October 22, 2015

The Couch, a combined grandstand and clubhouse

Filed under: Architecture,Sports by Branko Collin @ 2:52 pm


Tennis Club IJburg in Amsterdam has 10 clay courts, a tennis school, 1,100 members and now also a clubhouse designed by MVDRV for an undisclosed amount of money.

The clubhouse cleverly doubles as a roofless grandstand that seats 200 people. One wonders if MVDRV was perhaps a little inspired by a classic football stadium in their home town of Rotterdam, Het Kasteel (The Castle), which also has stands dipping around a space with windows.

The building was officially opened in August. The clubhouse has a bar, seating areas, and, to the side, dressing rooms, bathrooms, a kitchen, and storage space.

IJburg is new land, which allows the Dutch a rare opportunity to experiment with lots of fresh architecture in one place..

(Link: Arch Daily, Photo: MVRDV)

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August 14, 2015

Tram stop honouring football player spelt wrong

Filed under: History,Sports by Orangemaster @ 12:09 pm


Dutch professional football player and coach Bob ‘Bobby’ Haarms is being honoured with a tram stop in the district of IJburg in Amsterdam. However, Amsterdam’s public transport company GVB couldn’t be arsed to check the spelling of his name, as an ‘r’ is missing.

The GVB has six more days to modify the sign before the Haarms family officially drives through a banner on a tram to unveil the tram stop. Haarmslaan is spelt properly online so far. Amusingly enough, the tweet is from a police officer and it’s not clear if she noticed the mistake.

(Link: www.at5)

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April 11, 2009

From sewage processor to amusement park

Filed under: Architecture by Branko Collin @ 1:12 pm

Amsterdam wants to repurpose the abandoned sewage processing towers on Zeeburgereiland, an island that now connects the new island neighbourhood of IJburg with the city centre. One of the towers will become the Annie M. G. Schmidt house, named after the children’s book and musical song writing icon (1911-1995) who once famously said: don’t erect a statue for me, I’d rather you remember me with a playground.

The proposed giraffe in the image is likely to be a slide, after Schmidt’s song Dikkertje Dap (lyrics), in which a small kid uses a giraffe’s long neck as a slide. The new destination for the three towers was announced this week by Amsterdam city planning councilman and former student union leader Maarten van Poelgeest, writes Arch Daily.

Other planned uses for the buildings are “a theatre, a restaurant, an exhibition space, and shops,” writes Fast Company. Architects Arons and Gelauff are the culprits.

Source images: Arons & Gauluff, Google Street View respectively.

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March 11, 2009

Rubber rhinoceros by Tom Claassen

Filed under: Animals,Art by Branko Collin @ 9:20 am

Tom Claassen made this rubber rhinoceros in 2004 and put it in a sluice in Amsterdam’s newest neighbourhood, IJburg (reclaimed in true Dutch fashion from the water—the neighbourhood that is, not the rhino). Several questions spring to mind, such as “wha?” and “brrr?” and I wish I had thought of it. Amsterdam.nl provides some answers (English), such as “first public art in the neighbourhood” and “visibility depends on the water level.”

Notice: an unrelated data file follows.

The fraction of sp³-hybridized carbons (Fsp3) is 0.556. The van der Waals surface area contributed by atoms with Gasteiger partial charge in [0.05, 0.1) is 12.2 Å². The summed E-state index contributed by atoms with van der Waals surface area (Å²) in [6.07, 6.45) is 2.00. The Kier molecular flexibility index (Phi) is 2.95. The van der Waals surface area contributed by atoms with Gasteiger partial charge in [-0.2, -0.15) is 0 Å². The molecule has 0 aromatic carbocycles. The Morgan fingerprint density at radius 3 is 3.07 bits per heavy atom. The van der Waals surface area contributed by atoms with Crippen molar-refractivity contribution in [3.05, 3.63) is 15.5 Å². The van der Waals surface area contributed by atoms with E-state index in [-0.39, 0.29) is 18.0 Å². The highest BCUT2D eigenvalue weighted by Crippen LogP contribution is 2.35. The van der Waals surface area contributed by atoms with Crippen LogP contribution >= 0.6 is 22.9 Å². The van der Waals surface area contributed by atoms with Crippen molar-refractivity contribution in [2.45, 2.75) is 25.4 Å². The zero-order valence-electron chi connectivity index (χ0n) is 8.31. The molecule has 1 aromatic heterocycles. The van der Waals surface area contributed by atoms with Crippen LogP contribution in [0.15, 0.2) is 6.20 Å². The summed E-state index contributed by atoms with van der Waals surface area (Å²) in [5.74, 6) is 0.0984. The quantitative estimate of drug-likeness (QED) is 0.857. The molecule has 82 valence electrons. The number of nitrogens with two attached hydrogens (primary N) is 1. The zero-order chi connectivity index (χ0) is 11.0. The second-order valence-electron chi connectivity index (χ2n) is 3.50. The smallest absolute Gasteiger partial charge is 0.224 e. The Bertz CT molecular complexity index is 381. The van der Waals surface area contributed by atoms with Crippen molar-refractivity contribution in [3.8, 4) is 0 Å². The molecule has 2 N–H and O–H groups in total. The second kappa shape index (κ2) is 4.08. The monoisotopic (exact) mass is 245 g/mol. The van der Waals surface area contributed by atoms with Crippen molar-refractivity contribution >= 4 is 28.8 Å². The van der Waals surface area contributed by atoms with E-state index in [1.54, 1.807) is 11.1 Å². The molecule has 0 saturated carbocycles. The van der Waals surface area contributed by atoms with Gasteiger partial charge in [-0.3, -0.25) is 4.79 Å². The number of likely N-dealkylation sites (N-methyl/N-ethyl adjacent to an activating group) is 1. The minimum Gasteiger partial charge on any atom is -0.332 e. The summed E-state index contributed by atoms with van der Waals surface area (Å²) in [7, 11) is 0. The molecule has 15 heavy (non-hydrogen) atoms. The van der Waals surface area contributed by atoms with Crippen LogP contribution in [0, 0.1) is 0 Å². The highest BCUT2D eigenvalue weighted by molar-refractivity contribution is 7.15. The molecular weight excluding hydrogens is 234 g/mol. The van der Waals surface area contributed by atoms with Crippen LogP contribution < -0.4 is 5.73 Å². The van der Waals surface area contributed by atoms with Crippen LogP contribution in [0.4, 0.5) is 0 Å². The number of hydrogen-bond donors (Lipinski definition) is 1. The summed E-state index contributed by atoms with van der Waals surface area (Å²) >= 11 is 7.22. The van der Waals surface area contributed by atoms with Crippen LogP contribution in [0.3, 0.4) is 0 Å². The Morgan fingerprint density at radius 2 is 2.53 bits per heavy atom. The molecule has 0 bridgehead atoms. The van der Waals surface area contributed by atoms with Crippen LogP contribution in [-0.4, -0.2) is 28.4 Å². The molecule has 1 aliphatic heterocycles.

Photo: Tom Claassen. Here’s what IJburg looked like in 2004 (Wikipedia). Via Trendbeheer (Dutch).

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January 11, 2009

Thaw to set in

Filed under: General,Sports by Branko Collin @ 2:29 pm

No Elfstedentocht for now. National weather institute KNMI predicts that Monday a period of thaw will set in, with wind coming from the South and from the South West. That also means that the country will not have had an official cold wave, which in the Netherlands is defined as at least five consecutive days of frost of which three dip below -10 degrees.

Somebody who won’t be skating for a while anyway is Eimer van Middelkoop: the defense minister broke his wrist during a 30 kilometer skating tour between Bleiswijk and Zevenhuizen, according to Nu.nl (Dutch).

Skating madness held the country in its grip the past weeks, but with the temperature dipping the lowest in the South, the madness spilled over to Belgium. The spokesperson for Vereniging De Friesche Elf Steden, the organizer of the Elfstedentocht, told BN/De Stem (Dutch) that most foreign journalistic attention stems from our Southern neighbours. One fanatic Belgian skater and past participant in the Elfstedentocht, Henri Jaecques, argues in Het Nieuwsblad (Dutch) that Flanders should have its own mythical skate race. “From Sluis to Ieper, 200 kilometer, and perfectly skateable.” The first part of that trajectory, a 16 kilometer strip from Sluis to Brugge, was declared officially open to skaters this weekend, according to De Telegraaf (Dutch).

Photo top: a chair in IJburg, Amsterdam awaiting the next novice skater or an ever grimmer fate.

Photo bottom: a frozen Noorderamsterkanaal.

Link: Weer.nl (Dutch).

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